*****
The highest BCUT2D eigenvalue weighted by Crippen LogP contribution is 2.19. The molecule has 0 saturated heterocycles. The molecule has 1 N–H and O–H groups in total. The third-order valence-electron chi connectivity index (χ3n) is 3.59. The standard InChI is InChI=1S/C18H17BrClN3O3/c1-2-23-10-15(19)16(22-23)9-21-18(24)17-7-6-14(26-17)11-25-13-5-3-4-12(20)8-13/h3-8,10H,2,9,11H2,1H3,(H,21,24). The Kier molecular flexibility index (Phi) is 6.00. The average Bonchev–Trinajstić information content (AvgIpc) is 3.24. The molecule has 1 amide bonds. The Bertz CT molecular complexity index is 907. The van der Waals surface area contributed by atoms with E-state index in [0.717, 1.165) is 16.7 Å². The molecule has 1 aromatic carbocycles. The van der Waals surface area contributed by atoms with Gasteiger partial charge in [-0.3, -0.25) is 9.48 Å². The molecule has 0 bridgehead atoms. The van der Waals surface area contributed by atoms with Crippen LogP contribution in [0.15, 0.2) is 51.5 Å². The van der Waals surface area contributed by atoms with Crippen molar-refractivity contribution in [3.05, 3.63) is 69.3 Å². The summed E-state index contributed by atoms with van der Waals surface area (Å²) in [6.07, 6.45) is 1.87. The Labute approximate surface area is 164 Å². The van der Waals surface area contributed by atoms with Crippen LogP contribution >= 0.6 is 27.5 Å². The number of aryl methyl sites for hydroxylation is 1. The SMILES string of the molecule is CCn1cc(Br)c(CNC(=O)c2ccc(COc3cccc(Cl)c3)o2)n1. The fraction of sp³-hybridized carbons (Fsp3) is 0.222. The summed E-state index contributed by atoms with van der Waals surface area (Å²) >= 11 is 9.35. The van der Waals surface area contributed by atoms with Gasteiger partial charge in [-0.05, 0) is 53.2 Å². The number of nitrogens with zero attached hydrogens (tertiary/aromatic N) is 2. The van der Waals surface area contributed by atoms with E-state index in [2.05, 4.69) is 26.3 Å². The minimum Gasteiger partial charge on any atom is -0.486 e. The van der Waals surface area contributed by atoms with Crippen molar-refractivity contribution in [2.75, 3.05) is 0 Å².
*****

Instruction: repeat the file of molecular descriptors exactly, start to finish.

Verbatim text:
The highest BCUT2D eigenvalue weighted by Crippen LogP contribution is 2.19. The molecule has 0 saturated heterocycles. The molecule has 1 N–H and O–H groups in total. The third-order valence-electron chi connectivity index (χ3n) is 3.59. The standard InChI is InChI=1S/C18H17BrClN3O3/c1-2-23-10-15(19)16(22-23)9-21-18(24)17-7-6-14(26-17)11-25-13-5-3-4-12(20)8-13/h3-8,10H,2,9,11H2,1H3,(H,21,24). The Kier molecular flexibility index (Phi) is 6.00. The average Bonchev–Trinajstić information content (AvgIpc) is 3.24. The molecule has 1 amide bonds. The Bertz CT molecular complexity index is 907. The van der Waals surface area contributed by atoms with E-state index in [0.717, 1.165) is 16.7 Å². The molecule has 1 aromatic carbocycles. The van der Waals surface area contributed by atoms with Gasteiger partial charge in [-0.3, -0.25) is 9.48 Å². The molecule has 0 bridgehead atoms. The van der Waals surface area contributed by atoms with Crippen LogP contribution in [0.15, 0.2) is 51.5 Å². The van der Waals surface area contributed by atoms with Crippen molar-refractivity contribution in [3.05, 3.63) is 69.3 Å². The summed E-state index contributed by atoms with van der Waals surface area (Å²) in [6.07, 6.45) is 1.87. The Labute approximate surface area is 164 Å². The van der Waals surface area contributed by atoms with Crippen LogP contribution >= 0.6 is 27.5 Å². The number of aryl methyl sites for hydroxylation is 1. The SMILES string of the molecule is CCn1cc(Br)c(CNC(=O)c2ccc(COc3cccc(Cl)c3)o2)n1. The fraction of sp³-hybridized carbons (Fsp3) is 0.222. The summed E-state index contributed by atoms with van der Waals surface area (Å²) >= 11 is 9.35. The van der Waals surface area contributed by atoms with Gasteiger partial charge in [-0.05, 0) is 53.2 Å². The number of nitrogens with zero attached hydrogens (tertiary/aromatic N) is 2. The van der Waals surface area contributed by atoms with E-state index in [2.05, 4.69) is 26.3 Å². The minimum Gasteiger partial charge on any atom is -0.486 e. The van der Waals surface area contributed by atoms with Crippen molar-refractivity contribution in [2.75, 3.05) is 0 Å².